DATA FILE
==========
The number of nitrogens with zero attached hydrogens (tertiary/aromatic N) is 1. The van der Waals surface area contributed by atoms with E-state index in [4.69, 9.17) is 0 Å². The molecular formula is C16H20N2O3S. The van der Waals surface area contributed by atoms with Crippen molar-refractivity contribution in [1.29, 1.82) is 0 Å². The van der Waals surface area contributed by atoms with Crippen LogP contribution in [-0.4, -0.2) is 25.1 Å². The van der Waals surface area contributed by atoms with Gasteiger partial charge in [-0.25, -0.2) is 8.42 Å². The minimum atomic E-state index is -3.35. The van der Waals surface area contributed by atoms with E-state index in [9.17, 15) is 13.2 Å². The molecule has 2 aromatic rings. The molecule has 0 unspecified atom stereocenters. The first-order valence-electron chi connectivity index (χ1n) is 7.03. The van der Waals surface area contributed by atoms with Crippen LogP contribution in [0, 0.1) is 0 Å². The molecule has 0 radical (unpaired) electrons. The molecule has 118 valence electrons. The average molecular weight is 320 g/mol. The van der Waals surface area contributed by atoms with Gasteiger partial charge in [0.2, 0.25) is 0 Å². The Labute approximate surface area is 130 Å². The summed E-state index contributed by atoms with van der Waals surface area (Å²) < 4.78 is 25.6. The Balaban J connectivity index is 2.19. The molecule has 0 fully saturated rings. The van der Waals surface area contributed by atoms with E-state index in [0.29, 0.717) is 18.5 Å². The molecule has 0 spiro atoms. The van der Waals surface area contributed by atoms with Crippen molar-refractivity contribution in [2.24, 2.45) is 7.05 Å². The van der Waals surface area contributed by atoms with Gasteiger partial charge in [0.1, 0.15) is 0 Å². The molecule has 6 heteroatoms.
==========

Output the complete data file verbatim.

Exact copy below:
The number of nitrogens with zero attached hydrogens (tertiary/aromatic N) is 1. The van der Waals surface area contributed by atoms with E-state index in [4.69, 9.17) is 0 Å². The molecular formula is C16H20N2O3S. The van der Waals surface area contributed by atoms with Crippen molar-refractivity contribution in [1.29, 1.82) is 0 Å². The van der Waals surface area contributed by atoms with Crippen LogP contribution in [-0.4, -0.2) is 25.1 Å². The van der Waals surface area contributed by atoms with Gasteiger partial charge in [-0.25, -0.2) is 8.42 Å². The minimum atomic E-state index is -3.35. The van der Waals surface area contributed by atoms with E-state index in [9.17, 15) is 13.2 Å². The molecule has 2 aromatic rings. The molecule has 0 unspecified atom stereocenters. The first-order valence-electron chi connectivity index (χ1n) is 7.03. The van der Waals surface area contributed by atoms with Crippen LogP contribution in [0, 0.1) is 0 Å². The molecule has 0 radical (unpaired) electrons. The molecule has 118 valence electrons. The average molecular weight is 320 g/mol. The van der Waals surface area contributed by atoms with Gasteiger partial charge in [0.2, 0.25) is 0 Å². The Labute approximate surface area is 130 Å². The summed E-state index contributed by atoms with van der Waals surface area (Å²) < 4.78 is 25.6. The Balaban J connectivity index is 2.19. The molecule has 0 fully saturated rings. The van der Waals surface area contributed by atoms with E-state index in [0.29, 0.717) is 18.5 Å². The molecule has 0 spiro atoms. The van der Waals surface area contributed by atoms with Crippen molar-refractivity contribution in [2.24, 2.45) is 7.05 Å². The van der Waals surface area contributed by atoms with Gasteiger partial charge in [0.1, 0.15) is 0 Å². The molecule has 6 heteroatoms.